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Saturday, December 28, 2013

Assessing risk in child protection - but what risk?

When one thinks of assessing risk in child protection, one might automatically think about risk to a child. Is the child safe? If not, what needs to be done? Should the child be left with parents or removed? If there are immediate risks, can they be mitigated. These are all important risk questions.

However, there are two other facets of risk that are often not spoken about but can play very crucial roles in assessing risk in a family - risk to the social worker and risk to the agency. Both of these risks are by products of the outrage that occurs when a child is seriously harmed or killed while child protection is involved. There have been a myriad of high profile cases in Canada, Australia, New Zealand, the UK, Ireland, the United States and elsewhere. Here in Canada, we are awaiting the release of the Hughes Inquiry into the death of Phoenix Sinclair. It is expected to be released early in 2014. Based on prior inquiries that Justice Hughes has done in other provinces, one can expect a thorough report that will make for grim reading. It is these types of reports that are needed but also create a fear response - who wants to have the next high profile case in the media after all.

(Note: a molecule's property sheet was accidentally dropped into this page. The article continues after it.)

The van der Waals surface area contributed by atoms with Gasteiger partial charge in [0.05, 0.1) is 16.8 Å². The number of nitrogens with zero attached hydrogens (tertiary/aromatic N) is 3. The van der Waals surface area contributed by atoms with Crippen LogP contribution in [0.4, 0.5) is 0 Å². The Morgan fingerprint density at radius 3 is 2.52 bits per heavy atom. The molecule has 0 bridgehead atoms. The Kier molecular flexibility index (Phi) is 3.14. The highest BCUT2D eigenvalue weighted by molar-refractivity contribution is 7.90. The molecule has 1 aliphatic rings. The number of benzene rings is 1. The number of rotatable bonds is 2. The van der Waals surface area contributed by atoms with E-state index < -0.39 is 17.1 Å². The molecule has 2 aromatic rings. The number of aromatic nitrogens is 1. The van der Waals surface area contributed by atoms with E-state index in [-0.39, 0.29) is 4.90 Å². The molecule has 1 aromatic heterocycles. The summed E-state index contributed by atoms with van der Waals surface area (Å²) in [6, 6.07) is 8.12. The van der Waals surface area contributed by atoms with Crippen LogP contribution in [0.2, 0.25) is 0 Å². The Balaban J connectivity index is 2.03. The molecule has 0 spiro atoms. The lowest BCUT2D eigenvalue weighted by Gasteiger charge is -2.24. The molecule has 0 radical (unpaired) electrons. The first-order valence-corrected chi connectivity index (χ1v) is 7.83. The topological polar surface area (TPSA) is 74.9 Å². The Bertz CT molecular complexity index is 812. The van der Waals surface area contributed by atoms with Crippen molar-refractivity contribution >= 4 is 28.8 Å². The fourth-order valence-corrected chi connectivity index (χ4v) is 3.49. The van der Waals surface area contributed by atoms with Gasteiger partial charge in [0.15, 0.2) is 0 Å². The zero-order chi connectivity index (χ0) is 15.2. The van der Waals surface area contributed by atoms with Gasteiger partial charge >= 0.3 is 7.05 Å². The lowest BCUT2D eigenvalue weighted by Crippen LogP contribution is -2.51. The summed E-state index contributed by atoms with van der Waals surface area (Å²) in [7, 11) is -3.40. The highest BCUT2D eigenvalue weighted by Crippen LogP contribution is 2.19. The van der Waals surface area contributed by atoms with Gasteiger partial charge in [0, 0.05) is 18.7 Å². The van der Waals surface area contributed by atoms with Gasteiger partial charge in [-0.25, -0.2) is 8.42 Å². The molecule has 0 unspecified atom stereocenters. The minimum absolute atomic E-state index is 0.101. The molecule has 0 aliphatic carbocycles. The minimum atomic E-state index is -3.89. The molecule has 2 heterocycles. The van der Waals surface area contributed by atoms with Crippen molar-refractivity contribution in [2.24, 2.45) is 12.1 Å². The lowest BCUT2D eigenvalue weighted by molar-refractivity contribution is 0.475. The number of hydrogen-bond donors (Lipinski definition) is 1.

Phoenix Sinclair
For the social worker, this means that each case decision is also influenced by the risk to the social worker. What is likely to happen if this decision turns out to be riskier and problems occur? When this pressure exists within the decision making process, then there develops a tendency at self protection. This leads to more conservative decision making where getting more intrusive with a family seems like the best path.
So too for the agency or the team managers who do not want to be the next team under public scrutiny. 

Thus, the decisions around what a child needs are influenced by matters that have really nothing to do with the risks to the child.

Some attempts have been made to influence this decision making process by introducing programs such as Signs of Safety. This looks to a family's strengths that can be utilized and enhanced. The goal is to reduce the number of children living away from home. It does require that the agency take more risks that enhancement can occur. The early research tends to be promising. But it does require that the agency be able to tolerate the higher risks. Even more important, is for the politicians to be able to accept the risks.

When things go wrong, politicians have zero tolerance for errors even though errors under any program are inevitable. Child protection decision making is done in a reality of partial information that is almost constantly changing. It is politically difficult to defend the imperfections of decision making when the public is outraged.

There are also factors that child protection cannot solve particularly poverty, crime in neighbourhoods, family breakdowns and unemployment - even those increase risks. Politicians can create social policies that do reduce those risks - but cannot eliminate them.